Alwar: Horrific details of the Alwar lynching are trickling out: a TV channel has found that the man who was beaten by a mob, which suspected him of cattle smuggling, was in police custody for nearly four hours before he was taken to a hospital.
On the way to the hospital, the police gave him a bath, arranged vehicles to transport the seized cows, took him to a police station and even stopped for tea, reports NDTV. The injured man was picked up from a village near Alwar, where he was beaten up, a little after 1 am. A doctor at a local hospital told the TV channel that the victim, who was already dead, was brought in at 4 am. The entry in the medical register corroborates it. Incidentally, the deceased, Rakbar Khan had told the police his name but he was still cited as ‘unknown’ in the FIR.
There were 6 to 10 kinds of injuries on his body; the ribs were broken and the lungs were punctured. But doctors said had he been rushed to the hospital, he could have been saved. State legislator Gyandev Ahuja has said the man died not because of beating by the mob but in police custody, to which Home Minister Gulab Chand Kataria has said the guilty will be punished.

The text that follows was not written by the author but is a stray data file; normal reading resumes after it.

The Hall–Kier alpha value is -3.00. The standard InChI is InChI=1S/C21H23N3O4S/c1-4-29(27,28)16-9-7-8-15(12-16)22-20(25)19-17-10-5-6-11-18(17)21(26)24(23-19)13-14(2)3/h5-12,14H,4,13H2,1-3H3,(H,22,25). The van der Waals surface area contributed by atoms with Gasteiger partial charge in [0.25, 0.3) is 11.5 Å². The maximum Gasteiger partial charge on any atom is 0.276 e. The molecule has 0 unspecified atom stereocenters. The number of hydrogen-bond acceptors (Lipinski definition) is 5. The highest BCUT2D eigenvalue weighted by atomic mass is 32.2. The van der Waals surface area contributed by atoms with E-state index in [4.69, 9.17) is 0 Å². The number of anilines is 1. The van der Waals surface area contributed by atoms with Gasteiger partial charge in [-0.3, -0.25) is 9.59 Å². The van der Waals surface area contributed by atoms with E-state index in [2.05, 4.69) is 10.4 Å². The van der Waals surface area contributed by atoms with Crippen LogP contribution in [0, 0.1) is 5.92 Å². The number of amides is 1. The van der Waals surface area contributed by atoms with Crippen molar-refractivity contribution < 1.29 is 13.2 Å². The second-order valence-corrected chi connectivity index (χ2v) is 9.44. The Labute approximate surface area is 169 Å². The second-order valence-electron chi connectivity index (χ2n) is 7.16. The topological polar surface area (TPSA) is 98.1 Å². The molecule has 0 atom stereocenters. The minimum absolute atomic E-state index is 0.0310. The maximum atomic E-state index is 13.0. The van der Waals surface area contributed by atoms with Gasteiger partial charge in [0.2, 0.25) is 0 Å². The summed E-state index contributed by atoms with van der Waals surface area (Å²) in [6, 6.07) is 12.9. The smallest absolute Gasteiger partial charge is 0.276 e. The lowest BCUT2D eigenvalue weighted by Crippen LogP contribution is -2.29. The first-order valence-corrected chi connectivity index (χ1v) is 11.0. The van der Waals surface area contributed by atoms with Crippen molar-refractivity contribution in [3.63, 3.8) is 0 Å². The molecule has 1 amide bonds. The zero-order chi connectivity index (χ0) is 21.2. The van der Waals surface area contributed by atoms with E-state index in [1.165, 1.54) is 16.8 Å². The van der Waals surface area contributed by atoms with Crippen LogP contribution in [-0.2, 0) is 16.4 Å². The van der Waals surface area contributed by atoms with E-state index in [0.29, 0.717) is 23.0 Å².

Rakbar was the sole breadwinner of his family. Hailing from Haryana’s Mewat district, Khan had gone to Lalavandi village (in Rajasthan’s Alwar district) with his friend Aslam to buy two cows to expand his milk supply business, his family said. The death of Rakbar comes more than a year after dairy farmer Pehlu Khan was killed in a similar fashion. The 55-year-old had been set upon by a group while he was taking home two cows bought at a cattle fair in April 2017. Union Minister Arjun Ram Meghwal, meanwhile, has claimed that his remark on mob lynching was “misinterpreted”.
He took to his Twitter handle and said he ‘deeply condemns’ such incidents. In another development, a senior government functionary said the Centre is considering the possibility of amending the Indian Penal Code to define ‘mob lynching’ as a penal offence. Another option being considered is to draft a model law that states can adopt to prevent incidents of mob lynching, he said.